those 'collection' objects as the HTMLCollection interface, but a
NamedNodeMap is not an HTMLCollection.
Right. Its a collection in the general sense. For example, a
java.util.Map is part of the "Collections Framework". Granted, we're not
talking about Java, but in the general sense of the word "collection" a
map fits the description.
Richard.

--
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Oct 31 '08 #6

P: n/a
David Mark wrote:
On Oct 29, 9:35 am, Richard Cornford <Richard.Cornf...@googlemail.com>
wrote:
>On Oct 28, 3:36 am, David Mark wrote:
<snip>"Some browsers also have a tags property on the elements
>>collection"
That is a new one on me. What does it do?
<snip>

The - tags - property is a method of the collection objects. It takes
a string value representing a tag name as its argument and returns a
collection/array of all the elements in its collection that have a
corresponding tag name. (Here 'collection' means the pre-DOM
collections, so - elementRef.children - has a - tags - method but -
elementRef.childNodes - does not
I don't have IE here, but in Opera:-
javascript:document.write(document.body.childNodes .tags);document.close();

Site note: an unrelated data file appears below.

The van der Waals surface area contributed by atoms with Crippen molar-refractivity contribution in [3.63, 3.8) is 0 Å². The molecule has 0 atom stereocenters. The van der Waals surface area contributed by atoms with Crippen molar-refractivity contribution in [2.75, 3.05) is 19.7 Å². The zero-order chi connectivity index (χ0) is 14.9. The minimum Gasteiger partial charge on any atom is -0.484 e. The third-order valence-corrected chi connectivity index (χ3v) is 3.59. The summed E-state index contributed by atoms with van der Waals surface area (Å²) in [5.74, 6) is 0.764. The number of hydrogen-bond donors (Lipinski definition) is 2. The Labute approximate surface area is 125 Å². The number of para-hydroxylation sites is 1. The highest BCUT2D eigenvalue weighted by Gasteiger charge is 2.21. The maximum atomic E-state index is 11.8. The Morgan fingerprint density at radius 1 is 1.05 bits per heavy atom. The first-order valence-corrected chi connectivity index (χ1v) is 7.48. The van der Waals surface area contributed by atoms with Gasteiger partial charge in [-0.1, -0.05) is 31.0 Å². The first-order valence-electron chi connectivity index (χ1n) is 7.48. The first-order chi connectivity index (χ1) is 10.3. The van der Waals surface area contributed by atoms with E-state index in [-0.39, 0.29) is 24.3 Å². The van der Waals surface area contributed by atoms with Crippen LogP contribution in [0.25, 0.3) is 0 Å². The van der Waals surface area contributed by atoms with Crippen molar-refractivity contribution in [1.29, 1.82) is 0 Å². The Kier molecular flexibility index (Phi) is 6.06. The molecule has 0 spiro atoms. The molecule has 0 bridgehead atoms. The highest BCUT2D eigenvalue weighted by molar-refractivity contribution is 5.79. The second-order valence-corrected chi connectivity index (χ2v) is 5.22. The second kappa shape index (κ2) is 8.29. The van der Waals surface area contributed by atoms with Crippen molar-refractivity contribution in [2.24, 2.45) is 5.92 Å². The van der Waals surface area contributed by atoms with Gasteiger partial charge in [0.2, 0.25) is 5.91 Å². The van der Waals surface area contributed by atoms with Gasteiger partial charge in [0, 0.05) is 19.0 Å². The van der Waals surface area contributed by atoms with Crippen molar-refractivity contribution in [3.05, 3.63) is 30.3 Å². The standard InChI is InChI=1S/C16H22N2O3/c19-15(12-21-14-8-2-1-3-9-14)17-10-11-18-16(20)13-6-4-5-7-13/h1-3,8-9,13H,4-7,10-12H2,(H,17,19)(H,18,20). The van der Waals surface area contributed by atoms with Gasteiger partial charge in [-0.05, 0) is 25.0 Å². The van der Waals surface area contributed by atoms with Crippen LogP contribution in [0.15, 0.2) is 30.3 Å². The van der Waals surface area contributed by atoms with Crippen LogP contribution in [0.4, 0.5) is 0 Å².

Result:
Opera
function tags() { [native code] }
For a more complete example, we can see on the form.elements collection:-

<!DOCTYPE HTML PUBLIC "-//W3C//DTD HTML 4.01 Transitional//EN"
"http://www.w3.org/TR/html4/loose.dtd">
<html lang="en">
<head>
<title>elements-tags.html</title>
</head>
<body>
<form action="">
</form>
<script type="text/javascript">
document.write(document.forms[0].elements.tags);
</script>

</body>
</html>
Opera, Safari:-
function tags() { [native code] }

I don't have IE here and I'm too busy at work to check this.

Garrett

--
comp.lang.javascript FAQ <URL: http://jibbering.com/faq/ >
Oct 31 '08 #7

P: n/a
On Oct 31, 6:36 am, dhtml wrote:
Richard Cornford wrote:
>dhtml wrote:
>>RobG wrote:
On Oct 26, 4:38 pm, dhtml wrote:
I have written an article "Unsafe Names for HTML Form
Controls".
<snip>
>>I did not agree with all of your feedback though.
>You probably won't agree with mine either, but we will have
to wait as it will be a while before i have time to write
them all down.

I'll try to get to these comments over the weekend.
As it looks like it will be unlikely that I will have time to write
them before Monday it will be interesting to see how you do that.
><snip>
>>>In the section “What kind of Collection is a Form”, I have
serious reservations about calling a form a collection. It